Celebrating the artistic contributions of LGBT+ artists

Year 13 student, Josh Mock has curated two unique events which will take place during LGBT+ History Month (February) to showcase LGBT+ composers and artists. The first event, taking place at The Purcell School on February 6th, will feature new works written by Purcell School students, who have been inspired by LGBT+ artists and creators, performed by the innovative PRISM Ensemble. The second event at St. John’s Church, Waterloo on February 8th will feature LGBT+ music from across the centuries – everything from Tchaikovsky to arrangements of Queen and Britney Spears, and will be a celebration of LGBT+ art, music, and culture.

This week, we were able to sit down and interview Josh to get his thoughts on the project.  Here’s what he had to say…

Why is this concert important to you?

This concert is chance for me to showcase and celebrate a small section of the wonderful musical output that the LGBT+ community, a community I am proud of, has produced across time. Hopefully I can highlight the importance of their work and show other young people – queer or not – that their identity should not be a barrier to expression and that they should take pride in the communities they are apart of.

Why do you think there is a need to highlight LGBT+ music?

When I asked a group of young composers to name as many LGBT+ composers as they could, I was met with many blank sheets of paper! LGBT+ composers have been cornerstones of classical music, and I think it’s important that audiences learn more about who these colossal artists are and which communities they were a part of. In addition we still live in a world that, despite becoming more progressive, still oppresses LGBT+ people, and by showcasing their music I hope to highlight the good and beauty that all people gain from the LGBT+ community and how we are a force for

How did you choose the repertoire, and why are you focusing on some less well known composers/pieces?

My initial stages of research were simply to put “LGBT+ composers” into Google! As trivial as it sounds, this brought up a wealth of information for me to sift through. I discovered lots of composers who I’d never heard of, but who I thought were fascinating and iconic nonetheless. It was important to me to include pieces by queer female composers, who are often under-represented in concerts. Ethel Smyth was a natural choice for the concert, as her story as a queer suffragette composer is nothing short of amazing! I also wanted to make the concert as accessible and as friendly to those who wouldn’t usually choose to go to a classical concert, which is why I included the Nutcracker Suite, as it’s recognisable and can be narrated to bring it alive to the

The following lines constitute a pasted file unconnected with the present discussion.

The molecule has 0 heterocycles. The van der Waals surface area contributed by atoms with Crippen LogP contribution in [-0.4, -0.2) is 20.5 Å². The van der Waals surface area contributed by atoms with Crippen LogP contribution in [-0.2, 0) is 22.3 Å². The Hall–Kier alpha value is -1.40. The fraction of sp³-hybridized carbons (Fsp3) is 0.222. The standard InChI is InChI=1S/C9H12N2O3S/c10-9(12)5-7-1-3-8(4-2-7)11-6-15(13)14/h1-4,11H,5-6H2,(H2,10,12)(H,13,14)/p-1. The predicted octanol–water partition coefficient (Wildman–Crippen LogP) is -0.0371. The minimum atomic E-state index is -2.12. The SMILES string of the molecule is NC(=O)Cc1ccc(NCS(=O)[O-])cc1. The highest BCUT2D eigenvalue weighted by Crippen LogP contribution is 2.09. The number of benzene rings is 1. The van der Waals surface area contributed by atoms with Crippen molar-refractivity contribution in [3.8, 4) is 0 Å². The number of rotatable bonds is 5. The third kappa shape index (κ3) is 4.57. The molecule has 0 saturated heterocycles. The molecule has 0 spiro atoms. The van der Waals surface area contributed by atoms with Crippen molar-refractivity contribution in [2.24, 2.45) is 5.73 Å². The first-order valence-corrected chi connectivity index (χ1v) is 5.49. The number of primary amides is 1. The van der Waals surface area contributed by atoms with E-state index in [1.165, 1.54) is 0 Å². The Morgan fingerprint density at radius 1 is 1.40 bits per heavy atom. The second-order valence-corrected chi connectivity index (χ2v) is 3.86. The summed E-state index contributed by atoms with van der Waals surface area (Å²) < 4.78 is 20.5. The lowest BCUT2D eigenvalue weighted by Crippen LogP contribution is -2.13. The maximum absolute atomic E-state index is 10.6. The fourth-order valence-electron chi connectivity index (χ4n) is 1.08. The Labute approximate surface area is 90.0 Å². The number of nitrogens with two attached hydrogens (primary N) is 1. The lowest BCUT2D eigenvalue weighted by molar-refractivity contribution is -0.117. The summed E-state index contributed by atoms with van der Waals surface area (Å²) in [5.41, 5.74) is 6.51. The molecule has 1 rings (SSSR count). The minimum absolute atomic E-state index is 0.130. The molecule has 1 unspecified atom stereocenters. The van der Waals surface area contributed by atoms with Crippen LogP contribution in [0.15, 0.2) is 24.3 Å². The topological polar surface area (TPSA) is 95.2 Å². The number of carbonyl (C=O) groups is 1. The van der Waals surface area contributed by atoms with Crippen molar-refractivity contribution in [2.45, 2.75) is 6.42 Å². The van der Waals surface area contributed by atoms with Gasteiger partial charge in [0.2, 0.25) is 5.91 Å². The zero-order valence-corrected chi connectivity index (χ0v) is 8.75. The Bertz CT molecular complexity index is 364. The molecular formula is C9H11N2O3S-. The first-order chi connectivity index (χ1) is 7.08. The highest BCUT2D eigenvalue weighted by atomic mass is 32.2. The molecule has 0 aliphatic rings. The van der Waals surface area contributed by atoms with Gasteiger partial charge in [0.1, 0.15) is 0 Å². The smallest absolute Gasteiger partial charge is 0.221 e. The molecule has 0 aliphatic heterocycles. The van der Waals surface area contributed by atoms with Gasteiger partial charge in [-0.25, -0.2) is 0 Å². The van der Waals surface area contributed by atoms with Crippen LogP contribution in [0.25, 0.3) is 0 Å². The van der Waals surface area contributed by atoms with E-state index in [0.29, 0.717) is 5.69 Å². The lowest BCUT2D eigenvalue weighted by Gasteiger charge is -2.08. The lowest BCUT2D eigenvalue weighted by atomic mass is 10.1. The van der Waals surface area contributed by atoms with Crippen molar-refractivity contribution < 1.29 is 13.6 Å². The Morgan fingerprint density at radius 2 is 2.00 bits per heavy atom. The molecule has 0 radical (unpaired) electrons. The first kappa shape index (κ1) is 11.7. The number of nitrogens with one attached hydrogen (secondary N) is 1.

What has it been like as a student curating and organising these events?

Although organising these events have been extremely challenging, it has been an invaluable learning experience. I’ve had to approach individuals and organisations out of the blue, organise rehearsals, hand out flyers, attend meetings etc. In the process I’ve learnt how to pitch my ideas effectively, the importance of clear communication, and people management skills. I could not have done this alone, and I’m so grateful to all those who’ve helped with organising, spreading the word, and giving sage advice, as well all the students who have so graciously (and keenly!) taken part! I would encourage young musicians to put on events, as the skills you learn in the process will stand you in good stead for being a professional of any kind.

Who are your LGBT+ role models?

I’m quite lucky in that I am involved with an LGBT+ Youth Project in Manchester called The Proud Trust, who work tirelessly to support queer youth and the wider community, and so many of the volunteers and workers there have been inspiring and nurturing. I’m also a huge fan of Vicky Beeching, a former Christian recording artist who chose to come out and leave her career as a musician in order to advocate for better inclusion of LGBT+ people across society, especially within the church. Her vulnerability is admirable, and I am in awe of her intellectual abilities! I would recommend that everyone read her book and follow her on Twitter! My final role model is Harvey Milk, the first openly gay person to be elected to public office in America. He worked fearlessly and tirelessly to further the LGBT+ cause, until he was murdered by a colleague. I highly recommend the film Milk if you want to find out more – but make sure you have tissues nearby!